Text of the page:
China isn’t selling human flesh to Africans, Beijing’s envoy to Zambia said this month after a Ghanaian woman posted images on Facebook of skinned corpses, claiming China is shipping human corned beef to Africa. Her post went viral, Western media circulated the story, and South Africa’s Daily Post speculated this was China’s solution to overpopulation. The images were actually from a 2012 London art installation promoting the zombie video game Resident Evil 6. An amusing twist, if only this misreading wasn’t of a piece with our discursive landscape regarding China in Africa.
Binyavanga Wainaina’s satirical essay, “How to Write about Africa,” includes this advice: treat Africa as one country, show that Africans have music in their souls, describe naked breasts and mutilated genitals, depict animals (but never humans) as complex characters, quote Nelson Mandela, and: “When talking about exploitation by foreigners mention the Chinese and Indian traders.”
There’s a narrative that demonizes China’s presence in Africa, that says China is suddenly doubling down on the continent, making predatory investments in its extractive industries, launching infrastructure projects that only use Chinese workers, and propping up warlords so Chinese companies can have their way with the land, let the people be damned. But is China kickstarting its own “scramble for Africa,” or is this a new form of Yellow Peril rhetoric? Or does the truth lie somewhere in the murky middle?
It doesn’t excuse harmful practices, but the African continent is the poorest, most corrupt, least free region in the world with more fragile or failed states and political instability than anywhere else. That makes it a no-win scenario in foreign policy—immoral to ignore, but impossible to help without eventually making big mistakes. Also, not only are Africa and China each incredibly complicated, but different parts of them are complicated in different ways, making it possible to build a story about their relationship from individual facts, yet end up with something that isn’t wholly true.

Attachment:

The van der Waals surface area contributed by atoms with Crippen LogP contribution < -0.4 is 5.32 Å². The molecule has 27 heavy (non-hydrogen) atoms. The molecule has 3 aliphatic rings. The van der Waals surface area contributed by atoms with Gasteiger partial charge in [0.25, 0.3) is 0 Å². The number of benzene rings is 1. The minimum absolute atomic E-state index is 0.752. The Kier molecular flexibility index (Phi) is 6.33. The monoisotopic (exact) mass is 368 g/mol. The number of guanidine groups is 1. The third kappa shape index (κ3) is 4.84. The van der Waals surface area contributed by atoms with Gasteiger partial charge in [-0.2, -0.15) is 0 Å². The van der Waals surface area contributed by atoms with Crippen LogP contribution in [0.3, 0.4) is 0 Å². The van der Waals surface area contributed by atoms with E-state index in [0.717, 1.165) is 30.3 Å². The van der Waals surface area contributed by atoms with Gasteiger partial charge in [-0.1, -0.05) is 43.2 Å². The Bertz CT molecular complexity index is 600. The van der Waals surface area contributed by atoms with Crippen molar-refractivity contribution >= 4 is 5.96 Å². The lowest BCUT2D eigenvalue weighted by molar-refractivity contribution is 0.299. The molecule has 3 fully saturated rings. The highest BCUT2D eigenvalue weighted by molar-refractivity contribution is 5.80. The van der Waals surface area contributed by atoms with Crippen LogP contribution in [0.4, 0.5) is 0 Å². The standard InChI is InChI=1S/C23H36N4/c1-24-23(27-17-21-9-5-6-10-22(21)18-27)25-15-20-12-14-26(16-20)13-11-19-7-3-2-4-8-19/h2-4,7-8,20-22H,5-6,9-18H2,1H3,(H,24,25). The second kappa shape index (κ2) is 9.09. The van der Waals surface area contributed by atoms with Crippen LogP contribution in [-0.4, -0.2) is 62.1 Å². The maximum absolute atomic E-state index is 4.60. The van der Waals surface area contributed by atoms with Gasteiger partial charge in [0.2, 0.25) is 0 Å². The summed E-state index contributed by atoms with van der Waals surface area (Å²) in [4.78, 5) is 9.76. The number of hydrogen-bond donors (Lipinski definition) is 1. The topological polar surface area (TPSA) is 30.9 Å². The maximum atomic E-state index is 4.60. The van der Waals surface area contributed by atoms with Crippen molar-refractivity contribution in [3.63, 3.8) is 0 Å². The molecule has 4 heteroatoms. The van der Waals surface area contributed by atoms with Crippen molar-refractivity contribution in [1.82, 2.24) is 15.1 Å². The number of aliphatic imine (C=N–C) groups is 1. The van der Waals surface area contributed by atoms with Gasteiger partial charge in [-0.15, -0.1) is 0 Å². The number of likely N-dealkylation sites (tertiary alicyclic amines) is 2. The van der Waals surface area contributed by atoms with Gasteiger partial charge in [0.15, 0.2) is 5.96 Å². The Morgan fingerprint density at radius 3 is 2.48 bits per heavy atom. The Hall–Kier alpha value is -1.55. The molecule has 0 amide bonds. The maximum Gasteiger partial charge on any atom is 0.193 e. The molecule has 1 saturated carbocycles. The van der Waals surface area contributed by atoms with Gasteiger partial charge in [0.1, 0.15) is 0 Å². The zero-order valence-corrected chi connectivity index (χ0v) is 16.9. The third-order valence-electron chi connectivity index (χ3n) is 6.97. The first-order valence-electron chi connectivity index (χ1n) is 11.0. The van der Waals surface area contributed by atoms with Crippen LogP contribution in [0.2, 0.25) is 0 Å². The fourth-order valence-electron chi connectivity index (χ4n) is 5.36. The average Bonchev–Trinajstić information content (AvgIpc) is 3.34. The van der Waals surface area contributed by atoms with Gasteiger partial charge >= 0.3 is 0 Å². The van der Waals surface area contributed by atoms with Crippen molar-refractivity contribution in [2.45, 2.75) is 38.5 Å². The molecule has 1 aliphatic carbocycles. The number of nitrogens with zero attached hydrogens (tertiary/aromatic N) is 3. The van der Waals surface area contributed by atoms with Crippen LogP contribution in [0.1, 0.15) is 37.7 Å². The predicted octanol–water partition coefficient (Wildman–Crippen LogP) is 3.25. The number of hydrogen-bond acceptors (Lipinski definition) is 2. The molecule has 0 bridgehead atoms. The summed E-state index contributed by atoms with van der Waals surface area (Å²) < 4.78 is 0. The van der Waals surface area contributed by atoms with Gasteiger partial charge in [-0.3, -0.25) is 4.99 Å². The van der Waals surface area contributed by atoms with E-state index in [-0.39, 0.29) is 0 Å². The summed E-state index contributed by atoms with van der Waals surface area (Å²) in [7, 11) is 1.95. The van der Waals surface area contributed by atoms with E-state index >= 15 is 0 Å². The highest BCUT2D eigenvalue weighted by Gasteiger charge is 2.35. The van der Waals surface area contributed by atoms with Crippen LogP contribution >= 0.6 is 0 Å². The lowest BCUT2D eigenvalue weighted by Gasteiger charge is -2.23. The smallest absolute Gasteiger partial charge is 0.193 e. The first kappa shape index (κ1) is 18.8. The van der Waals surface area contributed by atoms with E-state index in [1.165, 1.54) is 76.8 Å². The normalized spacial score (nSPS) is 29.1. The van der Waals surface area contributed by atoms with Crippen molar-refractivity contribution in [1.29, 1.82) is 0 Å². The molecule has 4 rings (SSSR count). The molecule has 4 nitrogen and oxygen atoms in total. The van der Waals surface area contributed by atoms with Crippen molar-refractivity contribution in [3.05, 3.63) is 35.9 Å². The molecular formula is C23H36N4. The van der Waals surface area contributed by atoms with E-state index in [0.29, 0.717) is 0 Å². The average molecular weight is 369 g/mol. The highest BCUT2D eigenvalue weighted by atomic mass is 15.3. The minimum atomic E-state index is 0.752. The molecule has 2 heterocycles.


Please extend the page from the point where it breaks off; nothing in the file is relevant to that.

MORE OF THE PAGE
So for instance, when Jane Goodall says China is pillaging Africa or Peter Hitchens claims Beijing has created a slave empire there, these statements can be empirical without being compendious. This is also true of the narrative elements mentioned above: China is suddenly all about Africa, only after its resources, only hiring Chinese, and propping up dictators. Let’s look at each of these.
As China’s economy has grown, it’s true that its presence in Africa has expanded, to the point that China has been Africa’s most important trading partner since 2009. But this isn’t a sudden move, and it’s involvement isn’t limited to mining resources. Consider two examples: Algeria and South Africa.
In Algeria, Africa’s largest country, China has been a friend from the start. When the Provisional Government of the Algerian Republic sought international support against Charles de Gaulle in 1958, it was China and a handful of African and Middle Eastern nations that recognized it. When the philosopher Frantz Fanon wrote in his essay “This Africa to Come” about his efforts in the summer of 1960 to coordinate a gunrunning trade between Mali authorities and the Algerian Front de Libération Nationale, China was already supplying the FLN with arms and would come to supply Mali with arms by way of a major trade deal the following year. And when Ferhat Abbas, the FLN’s unofficial ambassador and later the nation’s provisional president, criticized the United Kingdom and the United States for arming France, it was China to whom he turned, saying, “We prefer to defend ourselves with Chinese arms than to allow ourselves to be killed by the arms of the West.”